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February 27, 2017

Report: Income disparities have worsened in Boston region

Inequities facing low-income households and people of color in metro Boston have remained the same or worsened, despite an improving economy, five years after the disparities were outlined in a 2011 report, according to the Metropolitan Area Planning Council.

The council is poised on Tuesday to release an update to its 2011 report. According to council executive director Marc Draisen, there has been progress in reducing the number of low birthweight babies and improving educational outcomes, but "racial and income segregation, income polarization, and health challenges are serious problems that demand serious solutions if we're going to see real change."

The updated report found increasing segregation between whites and Latinos, worsening youth asthma rates and growing disparities, increasing polarization between the lowest income households and the wealthiest households, declining labor force participation rates for workers without college degrees, and more adults over 65 working through their traditional retirement years.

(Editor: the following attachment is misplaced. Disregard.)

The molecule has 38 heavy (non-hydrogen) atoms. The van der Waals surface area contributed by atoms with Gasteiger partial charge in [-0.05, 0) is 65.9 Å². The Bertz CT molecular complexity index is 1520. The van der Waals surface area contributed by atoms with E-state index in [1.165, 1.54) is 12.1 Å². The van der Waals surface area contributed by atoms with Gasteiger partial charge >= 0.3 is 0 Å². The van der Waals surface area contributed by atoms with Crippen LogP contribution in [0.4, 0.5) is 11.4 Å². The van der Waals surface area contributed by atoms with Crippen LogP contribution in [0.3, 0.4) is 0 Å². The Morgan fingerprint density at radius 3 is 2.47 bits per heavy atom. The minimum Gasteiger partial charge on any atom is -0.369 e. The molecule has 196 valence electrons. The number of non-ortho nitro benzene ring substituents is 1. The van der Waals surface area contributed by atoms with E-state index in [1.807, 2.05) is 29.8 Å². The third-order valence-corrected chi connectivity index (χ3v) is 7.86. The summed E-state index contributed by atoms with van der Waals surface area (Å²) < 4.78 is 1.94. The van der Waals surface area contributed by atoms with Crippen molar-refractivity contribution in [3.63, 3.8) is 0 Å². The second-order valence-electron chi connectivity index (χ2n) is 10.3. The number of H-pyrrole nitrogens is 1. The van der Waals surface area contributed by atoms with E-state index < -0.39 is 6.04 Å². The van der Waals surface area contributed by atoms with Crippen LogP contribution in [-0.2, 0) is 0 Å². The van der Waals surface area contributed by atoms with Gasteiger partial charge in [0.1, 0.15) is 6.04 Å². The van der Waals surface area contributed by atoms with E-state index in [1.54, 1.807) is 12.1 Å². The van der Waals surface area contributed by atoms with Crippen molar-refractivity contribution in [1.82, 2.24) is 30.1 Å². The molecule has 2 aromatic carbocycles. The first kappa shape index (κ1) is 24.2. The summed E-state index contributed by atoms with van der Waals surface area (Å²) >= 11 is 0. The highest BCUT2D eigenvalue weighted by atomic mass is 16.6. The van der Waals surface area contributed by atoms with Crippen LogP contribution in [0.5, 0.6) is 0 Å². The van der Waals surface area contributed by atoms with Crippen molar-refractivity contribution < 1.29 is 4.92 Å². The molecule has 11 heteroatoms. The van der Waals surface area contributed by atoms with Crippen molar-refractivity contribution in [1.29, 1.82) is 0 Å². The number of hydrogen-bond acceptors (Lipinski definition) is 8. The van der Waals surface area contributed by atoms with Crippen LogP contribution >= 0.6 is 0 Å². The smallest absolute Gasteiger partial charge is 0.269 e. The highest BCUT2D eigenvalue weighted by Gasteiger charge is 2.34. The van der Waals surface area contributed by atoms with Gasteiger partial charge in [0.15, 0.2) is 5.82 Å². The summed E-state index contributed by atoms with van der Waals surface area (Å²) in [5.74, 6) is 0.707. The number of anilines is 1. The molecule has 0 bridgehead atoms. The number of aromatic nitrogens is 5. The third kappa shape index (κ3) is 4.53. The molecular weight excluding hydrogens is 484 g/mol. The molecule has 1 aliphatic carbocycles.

The report also found that white households live in substantially more affluent neighborhoods than do Black, Latino, and Asian households with the same annual income. "This is true across all income levels, and the disparity has been increasing over time," the council reported on Monday.

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